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Decellularized organ-derived tissue engineering

Description:

Brief Description: Scaffold for regenerating mucosal trachea tissue

 

 

Technology:

 

Problem: Biomaterials that have been developed for tissue engineering are limited in their ability to induce differentiation or enhance the function of specific cells isolated from tissue.  There is a need to create a material platform that emulates native biophysical and biochemical cellular microenvironments without inducing an immune response upon delivery to tissue.

 

Solution: The Huh lab, in collaboration with researchers at POSTECH in Korea, has developed a method for generating 2D and 3D cell culture scaffolds using native extracellular matrix (ECM) derived from decellularized primary tracheal tissue.  The decellularized material can be used for ECM surface coatings, hydrogels, and vitrified membranes.  To demonstrate biological advantages of this approach, the researchers established cell culture models and examined the promotive effects of the dECM materials on cell differentiation and maintenance.  This study revealed that dECM hydrogels derived from primary porcine trachea influenced the differentiation of primary human bronchial epithelial cells by i) significantly reducing culture duration for ciliogenesis and mucus production and ii) allowing the cells to exhibit physiologically relevant functional phenotypes.  Moreover, this technique was able to reconstruct airway mucosal tissue. In vivo proof-of-concept data in rats showed superior regeneration of defected tracheal epithelium following the implantation of bioengineered mucosal tissue containing the dECM hydrogel.  The delivered hydrogel was stable at the defect site and did not induce significant inflammatory response during and post implantation.  The defected tracheal wall was completely regenerated, with the thickness and morphology of regenerated epithelium nearly identical to native tracheal epithelium.  In another study, the same material was used to produce thin porous membranes that can be integrated into microfluidic cell culture devices to develop organ-on-a-chip systems.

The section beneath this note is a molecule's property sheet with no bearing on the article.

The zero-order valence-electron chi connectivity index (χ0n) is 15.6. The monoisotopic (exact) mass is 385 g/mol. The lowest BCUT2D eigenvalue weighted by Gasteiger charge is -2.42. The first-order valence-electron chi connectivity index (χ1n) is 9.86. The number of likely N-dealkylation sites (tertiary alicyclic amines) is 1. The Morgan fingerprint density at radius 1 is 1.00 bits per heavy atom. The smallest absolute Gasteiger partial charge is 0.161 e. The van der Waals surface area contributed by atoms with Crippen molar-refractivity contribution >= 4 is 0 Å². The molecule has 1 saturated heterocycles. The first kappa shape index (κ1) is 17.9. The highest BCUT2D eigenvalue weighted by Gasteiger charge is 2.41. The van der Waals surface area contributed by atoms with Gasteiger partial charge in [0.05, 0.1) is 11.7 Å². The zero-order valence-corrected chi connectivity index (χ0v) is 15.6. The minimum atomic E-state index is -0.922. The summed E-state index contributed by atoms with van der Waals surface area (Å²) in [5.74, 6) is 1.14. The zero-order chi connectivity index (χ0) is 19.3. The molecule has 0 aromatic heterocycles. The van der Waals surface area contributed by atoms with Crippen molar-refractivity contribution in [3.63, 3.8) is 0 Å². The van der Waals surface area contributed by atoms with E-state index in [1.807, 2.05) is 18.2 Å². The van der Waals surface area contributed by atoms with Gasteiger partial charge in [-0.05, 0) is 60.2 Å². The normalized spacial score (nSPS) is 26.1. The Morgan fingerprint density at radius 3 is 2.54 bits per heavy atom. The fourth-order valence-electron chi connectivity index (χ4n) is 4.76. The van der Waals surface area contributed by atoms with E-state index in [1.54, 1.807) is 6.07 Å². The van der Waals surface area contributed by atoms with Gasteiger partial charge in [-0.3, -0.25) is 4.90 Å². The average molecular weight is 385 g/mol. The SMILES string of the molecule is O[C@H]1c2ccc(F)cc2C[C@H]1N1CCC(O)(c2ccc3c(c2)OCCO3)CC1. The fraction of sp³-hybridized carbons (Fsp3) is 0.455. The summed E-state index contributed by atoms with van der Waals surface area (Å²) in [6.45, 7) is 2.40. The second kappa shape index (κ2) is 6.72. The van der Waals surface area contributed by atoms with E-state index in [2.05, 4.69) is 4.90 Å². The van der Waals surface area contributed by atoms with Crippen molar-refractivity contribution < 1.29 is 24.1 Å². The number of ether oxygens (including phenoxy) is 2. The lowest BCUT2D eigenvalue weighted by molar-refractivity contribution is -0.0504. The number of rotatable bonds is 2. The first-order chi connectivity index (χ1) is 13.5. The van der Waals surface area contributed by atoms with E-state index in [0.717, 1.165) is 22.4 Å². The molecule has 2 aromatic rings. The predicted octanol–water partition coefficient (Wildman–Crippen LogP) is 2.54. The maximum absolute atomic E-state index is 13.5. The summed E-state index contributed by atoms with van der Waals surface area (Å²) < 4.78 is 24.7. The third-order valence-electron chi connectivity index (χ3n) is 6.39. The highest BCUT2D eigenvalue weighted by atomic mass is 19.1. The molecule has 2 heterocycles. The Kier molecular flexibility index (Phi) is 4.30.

Histological analysis of tracheal epithelium regeneration by H&E staining 2 weeks post-implantation.  Native trachea, on left, and dECM-implanted trachea, on right.

 

 

Advantages:

·         Short timeframe to obtain differentiated cells (acceleration of cell differentiation and induction of physiological phenotypes)

·         Different types of materials can be generated by the invented approach (e.g., powder, hydrogel, membranes, hard scaffolds, etc.)

·         Promote regeneration of injured and defective tissue in vivo for better clinical outcomes when implanted

·         Enable the development of advanced in vitro cell culture models that allow cultured cells to express and maintain differentiated physiological phenotypes with high efficiency

·         Expedite drug screening and lower cost by modeling the native environment more precisely in cell-based preclinical assays

·         Reduce need for animal testing

 

Applications:

·         Tissue engineering

·         Tissue regeneration and repair

·         Biomimetic devices

·         Cell-based 2D and 3D assays

·         Organs-on-chips and microphysiological systems

·         Pharmaceutical screening

·         Environmental monitoring and screening

 

Stage of Development:

·         Proof-of-concept in vivo rat data and prototype construction

 

Intellectual Property:

PCT pending

 

Reference Media:

Philadelphia Inquirer article, 2015.

Pennsylvania Gazette cover and feature article, June 2016.

TEDx talk, 2015.

 

Desired Partnerships:

1.    License

2.    Co-development

 

 

 

Download PDF


Patent Information:
For Information, Contact:
Joshua Jeanson
Associate Director, SEAS/SAS Licensing Group
University of Pennsylvania
jeanson@upenn.edu
Inventors:
Dongeun (dan) Huh
Keywords: